Character Trait Entry: Ruthless

Definition: Having no pity; merciless; without compassion

Characters in Literature: Rumpelstiltskin (Brothers Grimm); Michael Corleone (The Godfather); Uncles Balder & Grim (Troll Fell)

Cliches to Avoid: The Hitler-esque military leader; the vampire killer bent on eradicating a species; the ruthless & beautiful female assassin; the guillotine-happy ruler or king; the stereotypical cardboard ‘power at all costs’ villain

Twists on the Traditional Ruthless:  

  •  Ruthless individuals are almost always cunning and intelligent. If a character with this trait did not have smarts to fall back on, how would they compensate?
  • Because ruthlessness and success go hand-in-hand, a archetype triangle is often created: rich, powerful & influential. Cast that cliche aside! Give us a ruthless grandmother, a cunning soccer mom or a shrewd bus driver.
  • Ruthless is most frequently presented as a negative. Challenge yourself to create a character who uses this trait for the greater good.

GOOD NEWS! 

This sample, along with the rest of the character trait entries, has been expanded and streamlined into book form! Together, THE NEGATIVE TRAIT THESAURUS: A WRITER’S GUIDE TO CHARACTER FLAWS and THE POSITIVE TRAIT THESAURUS: A WRITER’S GUIDE TO CHARACTER ATTRIBUTES contain over 200 character traits that can be referenced for your character creation efforts. Each entry contains possible causes for the trait, as well as positive and negative aspects, traits in supporting characters that may cause conflict, and associated behaviors, attitudes, thoughts, and emotions. Print, digital, and PDF versions are available for purchase from a variety of distributors. 

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About ANGELA ACKERMAN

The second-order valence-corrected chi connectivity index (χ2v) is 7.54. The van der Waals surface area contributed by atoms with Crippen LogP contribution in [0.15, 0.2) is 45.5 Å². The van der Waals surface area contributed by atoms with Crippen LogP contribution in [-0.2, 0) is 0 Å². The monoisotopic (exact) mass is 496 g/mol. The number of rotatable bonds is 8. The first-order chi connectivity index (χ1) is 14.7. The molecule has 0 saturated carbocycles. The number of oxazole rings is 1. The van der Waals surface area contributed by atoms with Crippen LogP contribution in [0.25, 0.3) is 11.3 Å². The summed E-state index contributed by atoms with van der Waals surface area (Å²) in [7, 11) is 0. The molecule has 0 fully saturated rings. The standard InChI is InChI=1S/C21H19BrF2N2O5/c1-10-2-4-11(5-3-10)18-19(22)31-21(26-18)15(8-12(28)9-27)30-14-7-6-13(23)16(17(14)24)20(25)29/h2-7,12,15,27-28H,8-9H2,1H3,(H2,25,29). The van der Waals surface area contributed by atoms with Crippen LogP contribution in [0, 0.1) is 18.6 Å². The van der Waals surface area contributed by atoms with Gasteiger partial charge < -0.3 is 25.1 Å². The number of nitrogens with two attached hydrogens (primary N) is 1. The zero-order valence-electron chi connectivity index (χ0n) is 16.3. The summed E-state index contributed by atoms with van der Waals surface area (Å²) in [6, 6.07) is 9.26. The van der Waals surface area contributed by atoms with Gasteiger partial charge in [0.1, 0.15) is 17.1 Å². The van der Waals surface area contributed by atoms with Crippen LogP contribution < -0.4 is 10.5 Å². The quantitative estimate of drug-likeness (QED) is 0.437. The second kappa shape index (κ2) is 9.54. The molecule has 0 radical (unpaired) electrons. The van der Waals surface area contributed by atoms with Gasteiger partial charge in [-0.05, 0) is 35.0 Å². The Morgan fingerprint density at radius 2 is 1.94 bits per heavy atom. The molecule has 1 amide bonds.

Angela is a writing coach, international speaker, and bestselling author who loves to travel, teach, empower writers, and pay-it-forward. She also is a founder of One Stop For Writers, an online library packed with powerful tools to help writers elevate their storytelling.
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14 Responses to Character Trait Entry: Ruthless

  1. Funny would be a great contrast. I’m getting ideas already!

  2. Ruthless grandmother? Reminds me
    of those V.C. Andrews books.
    Creepy. Great blog!!

  3. Love this post. I am in the process of creating an antagonist that kids will hate on sight and this post comes as a blessing.

  4. Julie Musil says:

    I love your idea to create unlikely ruthless characters! Love this, thanks

  5. Roza M says:

    I love the show “The Grimm”. Anyways, thanksgiving is right around the corner and I am currently going around and thanking each blogger that follows me. So thanks for following and I hope you have a fantastic weekend!

  6. A ruthless grandmother or soccer mom–that’s great! This is perfect information for an antagonist. Very inspiring.

  7. A ruthless child is always creepy to me. I’m thinking of the movie “Orphan”.

  8. Jemi Fraser says:

    My villain won’t come into my story for a few chapters yet, but I’ll be coming back to this post for some tips! 🙂

  9. Loved this post.

    I remember the Flowers In The Attic grandmother…she was creepy. Louise Fletcher played “Grandmother” in the movie, Flowers..she also played another ruthless character in Cuckoo’s Nest – “Nurse Ratched”.

  10. If you are a manager, having no ruth at your side allows you to accomplish many capitalistic goals. Sometimes, I guess, it is necessary to kick Ruth to the curb.

  11. ralfast says:

    Ah, a common “villain” trait, but as the cliche section warns, a difficult one to use if the character lacks any depth.

    I would also caution against the “win for winning” sake attitude slapped onto these characters. Their motivations, no matter how petty they may seem, have to be believable.

    Just my 2 cents. 😉

    Carry on! 😀

  12. Thanks Becca!

    Laura, FLOWERS IN THE ATTIC is a great example! Boy it’s been forever since I read that book–I would love to reread it! 🙂

    Angela

  13. Ruthless grandmother? I think Flowers in the Attic. Creeeeeepy.

    I think this type is hard to write as the villain b/c it’s hard to create empathy and a well rounded character. But obviously it can be done. Maybe these characters aren’t meant to have empathy though.

    Love the picture!

  14. Love the idea of a ruthless grandmother. And Al will be excited to see the Corleones represented. Great breakdown, Ange!

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